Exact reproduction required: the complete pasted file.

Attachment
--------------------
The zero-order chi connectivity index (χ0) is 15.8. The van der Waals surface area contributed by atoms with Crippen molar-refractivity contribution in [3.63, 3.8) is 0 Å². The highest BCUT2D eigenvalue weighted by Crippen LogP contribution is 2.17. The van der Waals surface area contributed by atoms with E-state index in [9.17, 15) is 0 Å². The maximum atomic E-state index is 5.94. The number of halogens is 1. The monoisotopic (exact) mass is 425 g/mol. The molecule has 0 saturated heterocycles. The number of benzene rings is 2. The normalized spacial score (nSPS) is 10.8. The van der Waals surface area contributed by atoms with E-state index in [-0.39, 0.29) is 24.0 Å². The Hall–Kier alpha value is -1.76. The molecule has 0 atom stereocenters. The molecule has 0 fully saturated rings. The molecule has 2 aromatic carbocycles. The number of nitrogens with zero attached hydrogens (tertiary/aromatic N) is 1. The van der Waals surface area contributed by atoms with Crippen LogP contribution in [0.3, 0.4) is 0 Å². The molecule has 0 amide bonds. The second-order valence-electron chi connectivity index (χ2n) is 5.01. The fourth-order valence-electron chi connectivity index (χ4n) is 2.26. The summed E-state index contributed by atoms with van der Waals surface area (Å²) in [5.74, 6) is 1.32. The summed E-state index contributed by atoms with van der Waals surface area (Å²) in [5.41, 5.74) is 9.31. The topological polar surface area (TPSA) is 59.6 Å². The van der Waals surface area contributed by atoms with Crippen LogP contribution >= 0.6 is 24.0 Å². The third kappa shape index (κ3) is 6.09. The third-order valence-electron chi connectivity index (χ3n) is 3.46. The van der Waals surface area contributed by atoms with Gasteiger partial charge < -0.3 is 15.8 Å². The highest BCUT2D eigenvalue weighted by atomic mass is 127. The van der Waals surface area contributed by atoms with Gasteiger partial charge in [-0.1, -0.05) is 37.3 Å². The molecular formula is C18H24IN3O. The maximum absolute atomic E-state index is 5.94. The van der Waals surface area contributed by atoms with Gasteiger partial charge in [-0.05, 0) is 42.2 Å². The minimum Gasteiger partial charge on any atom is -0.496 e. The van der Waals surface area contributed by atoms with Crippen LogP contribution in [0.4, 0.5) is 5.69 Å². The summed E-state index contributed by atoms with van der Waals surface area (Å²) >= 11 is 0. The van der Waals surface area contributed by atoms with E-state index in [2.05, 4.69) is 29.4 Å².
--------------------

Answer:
The zero-order chi connectivity index (χ0) is 15.8. The van der Waals surface area contributed by atoms with Crippen molar-refractivity contribution in [3.63, 3.8) is 0 Å². The highest BCUT2D eigenvalue weighted by Crippen LogP contribution is 2.17. The van der Waals surface area contributed by atoms with E-state index in [9.17, 15) is 0 Å². The maximum atomic E-state index is 5.94. The number of halogens is 1. The monoisotopic (exact) mass is 425 g/mol. The molecule has 0 saturated heterocycles. The number of benzene rings is 2. The normalized spacial score (nSPS) is 10.8. The van der Waals surface area contributed by atoms with E-state index in [-0.39, 0.29) is 24.0 Å². The Hall–Kier alpha value is -1.76. The molecule has 0 atom stereocenters. The molecule has 0 fully saturated rings. The molecule has 2 aromatic carbocycles. The number of nitrogens with zero attached hydrogens (tertiary/aromatic N) is 1. The van der Waals surface area contributed by atoms with Crippen LogP contribution in [0.3, 0.4) is 0 Å². The molecule has 0 amide bonds. The second-order valence-electron chi connectivity index (χ2n) is 5.01. The fourth-order valence-electron chi connectivity index (χ4n) is 2.26. The summed E-state index contributed by atoms with van der Waals surface area (Å²) in [5.74, 6) is 1.32. The summed E-state index contributed by atoms with van der Waals surface area (Å²) in [5.41, 5.74) is 9.31. The topological polar surface area (TPSA) is 59.6 Å². The van der Waals surface area contributed by atoms with Crippen LogP contribution >= 0.6 is 24.0 Å². The third kappa shape index (κ3) is 6.09. The third-order valence-electron chi connectivity index (χ3n) is 3.46. The van der Waals surface area contributed by atoms with Gasteiger partial charge < -0.3 is 15.8 Å². The highest BCUT2D eigenvalue weighted by atomic mass is 127. The van der Waals surface area contributed by atoms with Gasteiger partial charge in [-0.1, -0.05) is 37.3 Å². The molecular formula is C18H24IN3O. The maximum absolute atomic E-state index is 5.94. The van der Waals surface area contributed by atoms with Gasteiger partial charge in [-0.05, 0) is 42.2 Å². The minimum Gasteiger partial charge on any atom is -0.496 e. The van der Waals surface area contributed by atoms with Crippen LogP contribution in [0.4, 0.5) is 5.69 Å². The summed E-state index contributed by atoms with van der Waals surface area (Å²) >= 11 is 0. The van der Waals surface area contributed by atoms with E-state index in [2.05, 4.69) is 29.4 Å².